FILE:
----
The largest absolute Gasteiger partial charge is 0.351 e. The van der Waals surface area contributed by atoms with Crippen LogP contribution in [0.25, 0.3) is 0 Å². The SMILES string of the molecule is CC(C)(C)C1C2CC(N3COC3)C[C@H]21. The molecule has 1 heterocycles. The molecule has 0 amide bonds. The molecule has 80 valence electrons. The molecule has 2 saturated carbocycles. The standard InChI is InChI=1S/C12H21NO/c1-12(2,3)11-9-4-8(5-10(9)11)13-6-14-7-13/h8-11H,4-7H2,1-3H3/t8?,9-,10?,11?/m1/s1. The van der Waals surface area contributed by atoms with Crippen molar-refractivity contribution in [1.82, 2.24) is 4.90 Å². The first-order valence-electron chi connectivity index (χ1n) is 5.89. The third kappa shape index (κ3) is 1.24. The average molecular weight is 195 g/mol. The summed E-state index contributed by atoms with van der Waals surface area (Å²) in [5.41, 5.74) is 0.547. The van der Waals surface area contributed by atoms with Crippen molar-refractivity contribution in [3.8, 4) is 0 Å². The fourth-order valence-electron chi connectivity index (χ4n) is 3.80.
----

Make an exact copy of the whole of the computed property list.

The largest absolute Gasteiger partial charge is 0.351 e. The van der Waals surface area contributed by atoms with Crippen LogP contribution in [0.25, 0.3) is 0 Å². The SMILES string of the molecule is CC(C)(C)C1C2CC(N3COC3)C[C@H]21. The molecule has 1 heterocycles. The molecule has 0 amide bonds. The molecule has 80 valence electrons. The molecule has 2 saturated carbocycles. The standard InChI is InChI=1S/C12H21NO/c1-12(2,3)11-9-4-8(5-10(9)11)13-6-14-7-13/h8-11H,4-7H2,1-3H3/t8?,9-,10?,11?/m1/s1. The van der Waals surface area contributed by atoms with Crippen molar-refractivity contribution in [1.82, 2.24) is 4.90 Å². The first-order valence-electron chi connectivity index (χ1n) is 5.89. The third kappa shape index (κ3) is 1.24. The average molecular weight is 195 g/mol. The summed E-state index contributed by atoms with van der Waals surface area (Å²) in [5.41, 5.74) is 0.547. The van der Waals surface area contributed by atoms with Crippen molar-refractivity contribution in [3.8, 4) is 0 Å². The fourth-order valence-electron chi connectivity index (χ4n) is 3.80.